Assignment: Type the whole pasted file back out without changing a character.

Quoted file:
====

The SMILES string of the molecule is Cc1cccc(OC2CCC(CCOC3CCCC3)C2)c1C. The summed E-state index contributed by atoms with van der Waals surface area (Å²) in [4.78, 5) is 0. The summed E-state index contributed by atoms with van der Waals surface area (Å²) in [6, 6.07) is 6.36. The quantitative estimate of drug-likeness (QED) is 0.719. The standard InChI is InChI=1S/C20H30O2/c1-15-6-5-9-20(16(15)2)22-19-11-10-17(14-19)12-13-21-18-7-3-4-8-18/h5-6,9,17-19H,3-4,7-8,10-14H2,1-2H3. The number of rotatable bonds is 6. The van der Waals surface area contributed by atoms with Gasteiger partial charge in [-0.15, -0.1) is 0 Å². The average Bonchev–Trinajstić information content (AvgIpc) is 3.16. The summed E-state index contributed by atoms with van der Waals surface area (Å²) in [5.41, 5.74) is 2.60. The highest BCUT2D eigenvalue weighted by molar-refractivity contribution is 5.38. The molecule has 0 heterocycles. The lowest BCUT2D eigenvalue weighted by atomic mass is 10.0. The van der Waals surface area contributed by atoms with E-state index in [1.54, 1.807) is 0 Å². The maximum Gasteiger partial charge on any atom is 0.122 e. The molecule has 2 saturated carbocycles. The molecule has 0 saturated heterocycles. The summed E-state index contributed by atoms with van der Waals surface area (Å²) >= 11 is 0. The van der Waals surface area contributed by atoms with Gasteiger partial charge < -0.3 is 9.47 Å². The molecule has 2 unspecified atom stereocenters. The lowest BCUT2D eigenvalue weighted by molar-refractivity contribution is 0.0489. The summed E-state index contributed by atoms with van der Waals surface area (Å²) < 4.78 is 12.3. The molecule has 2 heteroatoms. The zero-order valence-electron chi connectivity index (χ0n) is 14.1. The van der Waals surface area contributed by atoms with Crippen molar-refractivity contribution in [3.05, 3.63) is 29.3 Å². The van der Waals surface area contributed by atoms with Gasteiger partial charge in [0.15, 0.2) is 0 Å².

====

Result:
The SMILES string of the molecule is Cc1cccc(OC2CCC(CCOC3CCCC3)C2)c1C. The summed E-state index contributed by atoms with van der Waals surface area (Å²) in [4.78, 5) is 0. The summed E-state index contributed by atoms with van der Waals surface area (Å²) in [6, 6.07) is 6.36. The quantitative estimate of drug-likeness (QED) is 0.719. The standard InChI is InChI=1S/C20H30O2/c1-15-6-5-9-20(16(15)2)22-19-11-10-17(14-19)12-13-21-18-7-3-4-8-18/h5-6,9,17-19H,3-4,7-8,10-14H2,1-2H3. The number of rotatable bonds is 6. The van der Waals surface area contributed by atoms with Gasteiger partial charge in [-0.15, -0.1) is 0 Å². The average Bonchev–Trinajstić information content (AvgIpc) is 3.16. The summed E-state index contributed by atoms with van der Waals surface area (Å²) in [5.41, 5.74) is 2.60. The highest BCUT2D eigenvalue weighted by molar-refractivity contribution is 5.38. The molecule has 0 heterocycles. The lowest BCUT2D eigenvalue weighted by atomic mass is 10.0. The van der Waals surface area contributed by atoms with E-state index in [1.54, 1.807) is 0 Å². The maximum Gasteiger partial charge on any atom is 0.122 e. The molecule has 2 saturated carbocycles. The molecule has 0 saturated heterocycles. The summed E-state index contributed by atoms with van der Waals surface area (Å²) >= 11 is 0. The van der Waals surface area contributed by atoms with Gasteiger partial charge < -0.3 is 9.47 Å². The molecule has 2 unspecified atom stereocenters. The lowest BCUT2D eigenvalue weighted by molar-refractivity contribution is 0.0489. The summed E-state index contributed by atoms with van der Waals surface area (Å²) < 4.78 is 12.3. The molecule has 2 heteroatoms. The zero-order valence-electron chi connectivity index (χ0n) is 14.1. The van der Waals surface area contributed by atoms with Crippen molar-refractivity contribution in [3.05, 3.63) is 29.3 Å². The van der Waals surface area contributed by atoms with Gasteiger partial charge in [0.15, 0.2) is 0 Å².